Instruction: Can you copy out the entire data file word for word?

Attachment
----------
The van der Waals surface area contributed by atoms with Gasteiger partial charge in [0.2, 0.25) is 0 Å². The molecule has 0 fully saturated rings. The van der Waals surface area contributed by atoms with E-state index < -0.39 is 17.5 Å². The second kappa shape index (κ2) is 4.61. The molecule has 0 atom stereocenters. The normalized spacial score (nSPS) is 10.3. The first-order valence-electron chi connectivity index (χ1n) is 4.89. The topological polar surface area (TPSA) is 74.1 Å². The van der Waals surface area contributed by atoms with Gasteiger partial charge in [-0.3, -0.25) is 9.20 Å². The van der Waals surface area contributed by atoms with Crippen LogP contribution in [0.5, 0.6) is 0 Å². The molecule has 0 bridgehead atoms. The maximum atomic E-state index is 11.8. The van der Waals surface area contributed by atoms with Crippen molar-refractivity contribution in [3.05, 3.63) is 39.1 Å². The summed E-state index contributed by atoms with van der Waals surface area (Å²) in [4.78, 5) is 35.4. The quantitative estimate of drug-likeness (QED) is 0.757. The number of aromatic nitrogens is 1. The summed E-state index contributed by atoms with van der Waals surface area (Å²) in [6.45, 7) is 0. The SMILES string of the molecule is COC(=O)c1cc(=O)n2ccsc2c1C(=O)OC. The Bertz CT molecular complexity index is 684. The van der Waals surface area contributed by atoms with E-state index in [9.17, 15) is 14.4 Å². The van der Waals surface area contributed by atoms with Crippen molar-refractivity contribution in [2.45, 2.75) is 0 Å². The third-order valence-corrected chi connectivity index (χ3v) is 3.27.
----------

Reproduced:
The van der Waals surface area contributed by atoms with Gasteiger partial charge in [0.2, 0.25) is 0 Å². The molecule has 0 fully saturated rings. The van der Waals surface area contributed by atoms with E-state index < -0.39 is 17.5 Å². The second kappa shape index (κ2) is 4.61. The molecule has 0 atom stereocenters. The normalized spacial score (nSPS) is 10.3. The first-order valence-electron chi connectivity index (χ1n) is 4.89. The topological polar surface area (TPSA) is 74.1 Å². The van der Waals surface area contributed by atoms with Gasteiger partial charge in [-0.3, -0.25) is 9.20 Å². The van der Waals surface area contributed by atoms with Crippen LogP contribution in [0.5, 0.6) is 0 Å². The molecule has 0 bridgehead atoms. The maximum atomic E-state index is 11.8. The van der Waals surface area contributed by atoms with Crippen molar-refractivity contribution in [3.05, 3.63) is 39.1 Å². The summed E-state index contributed by atoms with van der Waals surface area (Å²) in [4.78, 5) is 35.4. The quantitative estimate of drug-likeness (QED) is 0.757. The number of aromatic nitrogens is 1. The summed E-state index contributed by atoms with van der Waals surface area (Å²) in [6.45, 7) is 0. The SMILES string of the molecule is COC(=O)c1cc(=O)n2ccsc2c1C(=O)OC. The Bertz CT molecular complexity index is 684. The van der Waals surface area contributed by atoms with E-state index in [9.17, 15) is 14.4 Å². The van der Waals surface area contributed by atoms with Crippen molar-refractivity contribution in [2.45, 2.75) is 0 Å². The third-order valence-corrected chi connectivity index (χ3v) is 3.27.